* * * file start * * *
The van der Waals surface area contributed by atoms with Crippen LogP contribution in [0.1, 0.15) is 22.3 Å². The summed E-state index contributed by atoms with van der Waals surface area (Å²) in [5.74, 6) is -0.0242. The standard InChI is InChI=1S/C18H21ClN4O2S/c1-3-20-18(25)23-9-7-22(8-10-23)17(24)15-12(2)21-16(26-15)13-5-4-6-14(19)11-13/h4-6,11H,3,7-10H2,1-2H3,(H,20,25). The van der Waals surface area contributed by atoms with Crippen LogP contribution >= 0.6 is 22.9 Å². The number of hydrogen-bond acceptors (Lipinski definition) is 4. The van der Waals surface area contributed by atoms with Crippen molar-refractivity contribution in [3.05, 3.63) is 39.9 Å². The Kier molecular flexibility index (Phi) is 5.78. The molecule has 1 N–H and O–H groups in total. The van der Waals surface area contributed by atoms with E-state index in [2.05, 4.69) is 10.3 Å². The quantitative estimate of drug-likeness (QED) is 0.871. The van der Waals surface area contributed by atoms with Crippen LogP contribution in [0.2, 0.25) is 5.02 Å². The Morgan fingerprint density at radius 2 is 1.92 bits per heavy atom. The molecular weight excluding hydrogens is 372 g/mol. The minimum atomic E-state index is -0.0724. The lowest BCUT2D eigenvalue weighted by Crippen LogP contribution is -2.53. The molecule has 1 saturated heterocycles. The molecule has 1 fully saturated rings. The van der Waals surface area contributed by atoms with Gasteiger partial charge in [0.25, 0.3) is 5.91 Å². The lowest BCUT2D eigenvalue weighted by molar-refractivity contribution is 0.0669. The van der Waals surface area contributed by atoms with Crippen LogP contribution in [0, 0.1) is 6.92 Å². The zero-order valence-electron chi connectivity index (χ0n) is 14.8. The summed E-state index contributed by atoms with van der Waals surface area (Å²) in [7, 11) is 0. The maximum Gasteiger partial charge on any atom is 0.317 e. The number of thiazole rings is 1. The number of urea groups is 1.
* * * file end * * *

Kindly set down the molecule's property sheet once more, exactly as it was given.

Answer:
The van der Waals surface area contributed by atoms with Crippen LogP contribution in [0.1, 0.15) is 22.3 Å². The summed E-state index contributed by atoms with van der Waals surface area (Å²) in [5.74, 6) is -0.0242. The standard InChI is InChI=1S/C18H21ClN4O2S/c1-3-20-18(25)23-9-7-22(8-10-23)17(24)15-12(2)21-16(26-15)13-5-4-6-14(19)11-13/h4-6,11H,3,7-10H2,1-2H3,(H,20,25). The van der Waals surface area contributed by atoms with Crippen LogP contribution >= 0.6 is 22.9 Å². The number of hydrogen-bond acceptors (Lipinski definition) is 4. The van der Waals surface area contributed by atoms with Crippen molar-refractivity contribution in [3.05, 3.63) is 39.9 Å². The Kier molecular flexibility index (Phi) is 5.78. The molecule has 1 N–H and O–H groups in total. The van der Waals surface area contributed by atoms with E-state index in [2.05, 4.69) is 10.3 Å². The quantitative estimate of drug-likeness (QED) is 0.871. The van der Waals surface area contributed by atoms with Crippen LogP contribution in [0.2, 0.25) is 5.02 Å². The Morgan fingerprint density at radius 2 is 1.92 bits per heavy atom. The molecular weight excluding hydrogens is 372 g/mol. The minimum atomic E-state index is -0.0724. The lowest BCUT2D eigenvalue weighted by Crippen LogP contribution is -2.53. The molecule has 1 saturated heterocycles. The molecule has 1 fully saturated rings. The van der Waals surface area contributed by atoms with Gasteiger partial charge in [0.25, 0.3) is 5.91 Å². The lowest BCUT2D eigenvalue weighted by molar-refractivity contribution is 0.0669. The van der Waals surface area contributed by atoms with Crippen LogP contribution in [0, 0.1) is 6.92 Å². The zero-order valence-electron chi connectivity index (χ0n) is 14.8. The summed E-state index contributed by atoms with van der Waals surface area (Å²) in [7, 11) is 0. The maximum Gasteiger partial charge on any atom is 0.317 e. The number of thiazole rings is 1. The number of urea groups is 1.